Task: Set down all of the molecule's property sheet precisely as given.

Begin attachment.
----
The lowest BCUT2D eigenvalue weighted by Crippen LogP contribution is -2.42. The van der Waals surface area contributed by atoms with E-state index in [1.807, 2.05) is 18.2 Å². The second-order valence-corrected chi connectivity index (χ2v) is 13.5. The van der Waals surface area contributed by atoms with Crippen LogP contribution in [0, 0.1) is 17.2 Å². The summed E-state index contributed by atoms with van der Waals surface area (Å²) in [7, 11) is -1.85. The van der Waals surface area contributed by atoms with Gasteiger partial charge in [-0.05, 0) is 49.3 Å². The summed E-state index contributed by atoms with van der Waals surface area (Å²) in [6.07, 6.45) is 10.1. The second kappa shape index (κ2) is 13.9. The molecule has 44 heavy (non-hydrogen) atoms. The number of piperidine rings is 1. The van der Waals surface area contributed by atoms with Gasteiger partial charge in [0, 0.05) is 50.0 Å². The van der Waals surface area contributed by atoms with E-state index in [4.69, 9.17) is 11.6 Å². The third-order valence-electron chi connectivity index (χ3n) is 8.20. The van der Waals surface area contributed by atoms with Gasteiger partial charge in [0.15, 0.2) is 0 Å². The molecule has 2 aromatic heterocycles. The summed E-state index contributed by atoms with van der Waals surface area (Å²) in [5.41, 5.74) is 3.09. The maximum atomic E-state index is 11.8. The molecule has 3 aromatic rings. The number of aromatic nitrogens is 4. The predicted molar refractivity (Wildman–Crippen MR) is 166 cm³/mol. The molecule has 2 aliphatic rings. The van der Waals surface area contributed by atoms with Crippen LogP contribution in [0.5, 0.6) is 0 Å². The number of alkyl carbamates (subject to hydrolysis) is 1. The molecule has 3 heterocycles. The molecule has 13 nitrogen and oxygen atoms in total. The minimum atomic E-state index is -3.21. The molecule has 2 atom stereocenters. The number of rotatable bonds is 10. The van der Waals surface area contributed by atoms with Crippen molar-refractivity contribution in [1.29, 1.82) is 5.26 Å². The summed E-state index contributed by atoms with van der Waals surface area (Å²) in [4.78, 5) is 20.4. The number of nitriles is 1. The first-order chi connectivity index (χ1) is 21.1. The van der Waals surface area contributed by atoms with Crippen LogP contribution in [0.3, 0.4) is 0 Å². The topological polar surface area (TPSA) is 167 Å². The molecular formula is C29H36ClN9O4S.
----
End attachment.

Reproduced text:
The lowest BCUT2D eigenvalue weighted by Crippen LogP contribution is -2.42. The van der Waals surface area contributed by atoms with E-state index in [1.807, 2.05) is 18.2 Å². The second-order valence-corrected chi connectivity index (χ2v) is 13.5. The van der Waals surface area contributed by atoms with Crippen LogP contribution in [0, 0.1) is 17.2 Å². The summed E-state index contributed by atoms with van der Waals surface area (Å²) in [7, 11) is -1.85. The van der Waals surface area contributed by atoms with Gasteiger partial charge in [-0.05, 0) is 49.3 Å². The summed E-state index contributed by atoms with van der Waals surface area (Å²) in [6.07, 6.45) is 10.1. The second kappa shape index (κ2) is 13.9. The molecule has 44 heavy (non-hydrogen) atoms. The number of piperidine rings is 1. The van der Waals surface area contributed by atoms with Gasteiger partial charge in [0, 0.05) is 50.0 Å². The van der Waals surface area contributed by atoms with E-state index in [4.69, 9.17) is 11.6 Å². The third-order valence-electron chi connectivity index (χ3n) is 8.20. The van der Waals surface area contributed by atoms with Gasteiger partial charge in [0.15, 0.2) is 0 Å². The molecule has 2 aromatic heterocycles. The summed E-state index contributed by atoms with van der Waals surface area (Å²) in [5.41, 5.74) is 3.09. The maximum atomic E-state index is 11.8. The molecule has 3 aromatic rings. The number of aromatic nitrogens is 4. The predicted molar refractivity (Wildman–Crippen MR) is 166 cm³/mol. The molecule has 2 aliphatic rings. The van der Waals surface area contributed by atoms with Crippen LogP contribution in [0.5, 0.6) is 0 Å². The number of alkyl carbamates (subject to hydrolysis) is 1. The molecule has 3 heterocycles. The molecule has 13 nitrogen and oxygen atoms in total. The minimum atomic E-state index is -3.21. The molecule has 2 atom stereocenters. The number of rotatable bonds is 10. The van der Waals surface area contributed by atoms with Crippen molar-refractivity contribution in [1.29, 1.82) is 5.26 Å². The summed E-state index contributed by atoms with van der Waals surface area (Å²) in [4.78, 5) is 20.4. The number of nitriles is 1. The first-order chi connectivity index (χ1) is 21.1. The van der Waals surface area contributed by atoms with Crippen LogP contribution in [0.3, 0.4) is 0 Å². The topological polar surface area (TPSA) is 167 Å². The molecular formula is C29H36ClN9O4S.